Putnam ( 1993 ) Of The Southern Region Of Italy Essay

1215 Words Sep 28th, 2016 5 Pages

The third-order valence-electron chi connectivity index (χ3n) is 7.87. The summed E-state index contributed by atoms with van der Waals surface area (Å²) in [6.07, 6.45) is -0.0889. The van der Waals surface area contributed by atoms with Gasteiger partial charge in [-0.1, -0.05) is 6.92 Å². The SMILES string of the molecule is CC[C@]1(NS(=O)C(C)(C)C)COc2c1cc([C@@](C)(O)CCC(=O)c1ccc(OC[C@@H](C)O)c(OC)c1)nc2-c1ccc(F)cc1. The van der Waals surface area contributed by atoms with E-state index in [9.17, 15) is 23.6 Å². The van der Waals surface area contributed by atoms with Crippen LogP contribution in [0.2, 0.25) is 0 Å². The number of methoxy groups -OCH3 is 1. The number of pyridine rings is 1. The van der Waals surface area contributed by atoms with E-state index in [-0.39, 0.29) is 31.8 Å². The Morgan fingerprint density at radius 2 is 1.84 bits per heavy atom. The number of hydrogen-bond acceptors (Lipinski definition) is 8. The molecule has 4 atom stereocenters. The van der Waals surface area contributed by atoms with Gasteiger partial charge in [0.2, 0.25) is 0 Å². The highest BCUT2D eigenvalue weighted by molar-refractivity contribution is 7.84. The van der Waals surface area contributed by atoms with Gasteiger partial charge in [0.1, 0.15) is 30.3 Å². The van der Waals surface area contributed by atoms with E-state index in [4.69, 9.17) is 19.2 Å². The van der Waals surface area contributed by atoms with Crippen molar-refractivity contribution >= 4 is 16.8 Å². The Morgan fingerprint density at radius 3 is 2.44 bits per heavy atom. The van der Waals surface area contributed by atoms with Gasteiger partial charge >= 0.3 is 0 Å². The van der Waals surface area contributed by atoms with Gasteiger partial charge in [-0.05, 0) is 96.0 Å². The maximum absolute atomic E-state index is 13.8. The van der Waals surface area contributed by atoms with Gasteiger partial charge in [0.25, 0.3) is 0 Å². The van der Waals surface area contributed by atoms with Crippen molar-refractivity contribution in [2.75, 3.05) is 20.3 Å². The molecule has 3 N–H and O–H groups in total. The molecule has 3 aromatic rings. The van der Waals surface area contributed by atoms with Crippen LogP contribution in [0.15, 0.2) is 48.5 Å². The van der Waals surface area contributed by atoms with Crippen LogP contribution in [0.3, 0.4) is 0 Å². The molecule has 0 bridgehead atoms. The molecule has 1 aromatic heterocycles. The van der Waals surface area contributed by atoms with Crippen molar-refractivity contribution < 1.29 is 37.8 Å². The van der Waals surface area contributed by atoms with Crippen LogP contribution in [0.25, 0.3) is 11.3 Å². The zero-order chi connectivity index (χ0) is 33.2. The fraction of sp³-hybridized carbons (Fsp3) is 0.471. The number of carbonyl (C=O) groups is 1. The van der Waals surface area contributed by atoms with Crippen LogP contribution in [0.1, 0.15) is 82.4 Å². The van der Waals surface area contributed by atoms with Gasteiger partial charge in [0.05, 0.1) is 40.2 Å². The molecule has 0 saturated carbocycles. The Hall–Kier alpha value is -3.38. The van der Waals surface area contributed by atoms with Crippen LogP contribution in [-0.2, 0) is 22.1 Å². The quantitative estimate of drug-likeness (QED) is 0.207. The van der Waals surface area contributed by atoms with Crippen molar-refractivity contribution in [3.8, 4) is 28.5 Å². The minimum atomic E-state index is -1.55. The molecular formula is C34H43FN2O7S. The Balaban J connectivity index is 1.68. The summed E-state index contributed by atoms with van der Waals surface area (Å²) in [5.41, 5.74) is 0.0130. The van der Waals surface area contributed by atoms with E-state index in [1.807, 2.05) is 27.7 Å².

Putnam (1993) lays the groundwork for this research by demonstrating the stark differences among the towns across Italy. For example, Seveso, a town in the northern region of Italy, is described as a “modest, modern town in the mixed industrial-and-farming belt” (1993, 4), but became world-famous due to an ecological disaster when a chemical plant exploded and nearly crippled the town’s economy. In another instance, Pietrapertosa, a town in the southern region of Italy, seemed to mimic the public governance of centuries in the past according to Putnam (1993, 4). Many citizens in this town still lived in stone hovels, local farmers still threshed grain by hand, and transportation – at least for the less fortunate residents – was provided by donkeys (1993, 4). Within this context, the noted North-South gap in Italy is not shocking, but the lack of possible explanations is strikingly underdeveloped. Although Putnam maintains that high social capital profoundly conditions the effectiveness of institutions, he does not efficiently address the geographical disadvantages that may have, and continue to, cause the Italian dualism throughout the twentieth century (1993, 158). For starters, researchers have suggested that the southern regions experience far more physical disadvantages in comparison to the northern regions. They have a greater distance from markets, unfavorable terrain, and lack of natural resources, all of which, may account for the disparities more commonly associated…

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